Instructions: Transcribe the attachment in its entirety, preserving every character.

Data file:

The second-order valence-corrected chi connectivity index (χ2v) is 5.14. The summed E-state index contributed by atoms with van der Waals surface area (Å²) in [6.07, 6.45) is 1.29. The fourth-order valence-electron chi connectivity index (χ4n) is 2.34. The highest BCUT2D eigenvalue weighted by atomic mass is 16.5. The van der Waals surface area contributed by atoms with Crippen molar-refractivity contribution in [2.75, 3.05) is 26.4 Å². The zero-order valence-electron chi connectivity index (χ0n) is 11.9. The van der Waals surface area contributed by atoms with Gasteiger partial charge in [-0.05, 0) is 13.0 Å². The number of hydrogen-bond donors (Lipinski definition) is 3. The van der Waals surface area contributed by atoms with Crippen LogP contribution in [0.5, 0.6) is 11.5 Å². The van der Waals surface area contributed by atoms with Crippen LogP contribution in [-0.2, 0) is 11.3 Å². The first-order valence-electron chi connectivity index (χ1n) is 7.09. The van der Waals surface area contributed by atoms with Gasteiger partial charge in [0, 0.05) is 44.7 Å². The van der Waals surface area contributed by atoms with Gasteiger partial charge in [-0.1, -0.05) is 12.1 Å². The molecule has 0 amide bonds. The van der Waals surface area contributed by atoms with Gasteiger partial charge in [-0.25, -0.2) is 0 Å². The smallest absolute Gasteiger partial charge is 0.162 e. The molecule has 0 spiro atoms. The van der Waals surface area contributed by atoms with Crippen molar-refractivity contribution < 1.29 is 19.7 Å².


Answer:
The second-order valence-corrected chi connectivity index (χ2v) is 5.14. The summed E-state index contributed by atoms with van der Waals surface area (Å²) in [6.07, 6.45) is 1.29. The fourth-order valence-electron chi connectivity index (χ4n) is 2.34. The highest BCUT2D eigenvalue weighted by atomic mass is 16.5. The van der Waals surface area contributed by atoms with Crippen molar-refractivity contribution in [2.75, 3.05) is 26.4 Å². The zero-order valence-electron chi connectivity index (χ0n) is 11.9. The van der Waals surface area contributed by atoms with Gasteiger partial charge in [-0.05, 0) is 13.0 Å². The number of hydrogen-bond donors (Lipinski definition) is 3. The van der Waals surface area contributed by atoms with Crippen LogP contribution in [0.5, 0.6) is 11.5 Å². The van der Waals surface area contributed by atoms with Crippen LogP contribution in [-0.2, 0) is 11.3 Å². The first-order valence-electron chi connectivity index (χ1n) is 7.09. The van der Waals surface area contributed by atoms with Gasteiger partial charge in [0, 0.05) is 44.7 Å². The van der Waals surface area contributed by atoms with Gasteiger partial charge in [-0.1, -0.05) is 12.1 Å². The molecule has 0 amide bonds. The van der Waals surface area contributed by atoms with Gasteiger partial charge in [-0.25, -0.2) is 0 Å². The smallest absolute Gasteiger partial charge is 0.162 e. The molecule has 0 spiro atoms. The van der Waals surface area contributed by atoms with Crippen molar-refractivity contribution < 1.29 is 19.7 Å².